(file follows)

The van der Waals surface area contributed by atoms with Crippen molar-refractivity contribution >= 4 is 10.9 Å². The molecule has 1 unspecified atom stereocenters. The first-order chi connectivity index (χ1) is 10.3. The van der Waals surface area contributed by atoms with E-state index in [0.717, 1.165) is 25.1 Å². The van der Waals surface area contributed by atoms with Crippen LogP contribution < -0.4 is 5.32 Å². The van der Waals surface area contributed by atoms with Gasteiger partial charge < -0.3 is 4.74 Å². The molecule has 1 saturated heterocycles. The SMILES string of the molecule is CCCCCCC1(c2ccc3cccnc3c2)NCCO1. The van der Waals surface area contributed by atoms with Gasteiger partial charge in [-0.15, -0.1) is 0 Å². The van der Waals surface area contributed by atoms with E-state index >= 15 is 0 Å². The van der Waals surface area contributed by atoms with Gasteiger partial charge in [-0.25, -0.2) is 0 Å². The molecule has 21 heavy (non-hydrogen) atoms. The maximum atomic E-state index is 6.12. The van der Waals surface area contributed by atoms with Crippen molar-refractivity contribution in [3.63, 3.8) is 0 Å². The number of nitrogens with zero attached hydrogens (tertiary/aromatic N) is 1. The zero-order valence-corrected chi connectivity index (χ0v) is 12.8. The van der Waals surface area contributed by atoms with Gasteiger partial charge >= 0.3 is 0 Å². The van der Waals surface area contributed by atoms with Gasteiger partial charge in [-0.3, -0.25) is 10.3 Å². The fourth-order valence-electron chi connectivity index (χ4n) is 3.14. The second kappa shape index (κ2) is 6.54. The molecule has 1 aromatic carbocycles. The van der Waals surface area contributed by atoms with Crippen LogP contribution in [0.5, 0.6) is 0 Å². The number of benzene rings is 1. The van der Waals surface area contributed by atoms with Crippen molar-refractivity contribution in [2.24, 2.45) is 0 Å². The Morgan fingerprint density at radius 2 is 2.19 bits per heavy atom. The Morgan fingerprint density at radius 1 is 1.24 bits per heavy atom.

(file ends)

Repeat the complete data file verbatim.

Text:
The van der Waals surface area contributed by atoms with Crippen molar-refractivity contribution >= 4 is 10.9 Å². The molecule has 1 unspecified atom stereocenters. The first-order chi connectivity index (χ1) is 10.3. The van der Waals surface area contributed by atoms with E-state index in [0.717, 1.165) is 25.1 Å². The van der Waals surface area contributed by atoms with Crippen LogP contribution < -0.4 is 5.32 Å². The van der Waals surface area contributed by atoms with Gasteiger partial charge < -0.3 is 4.74 Å². The molecule has 1 saturated heterocycles. The SMILES string of the molecule is CCCCCCC1(c2ccc3cccnc3c2)NCCO1. The van der Waals surface area contributed by atoms with Gasteiger partial charge in [-0.15, -0.1) is 0 Å². The van der Waals surface area contributed by atoms with E-state index >= 15 is 0 Å². The van der Waals surface area contributed by atoms with Gasteiger partial charge in [-0.25, -0.2) is 0 Å². The molecule has 21 heavy (non-hydrogen) atoms. The maximum atomic E-state index is 6.12. The van der Waals surface area contributed by atoms with Crippen molar-refractivity contribution in [3.63, 3.8) is 0 Å². The number of nitrogens with zero attached hydrogens (tertiary/aromatic N) is 1. The zero-order valence-corrected chi connectivity index (χ0v) is 12.8. The van der Waals surface area contributed by atoms with Gasteiger partial charge >= 0.3 is 0 Å². The van der Waals surface area contributed by atoms with Gasteiger partial charge in [-0.3, -0.25) is 10.3 Å². The fourth-order valence-electron chi connectivity index (χ4n) is 3.14. The second kappa shape index (κ2) is 6.54. The molecule has 1 aromatic carbocycles. The van der Waals surface area contributed by atoms with Crippen LogP contribution in [0.5, 0.6) is 0 Å². The number of benzene rings is 1. The van der Waals surface area contributed by atoms with Crippen molar-refractivity contribution in [2.24, 2.45) is 0 Å². The Morgan fingerprint density at radius 2 is 2.19 bits per heavy atom. The Morgan fingerprint density at radius 1 is 1.24 bits per heavy atom.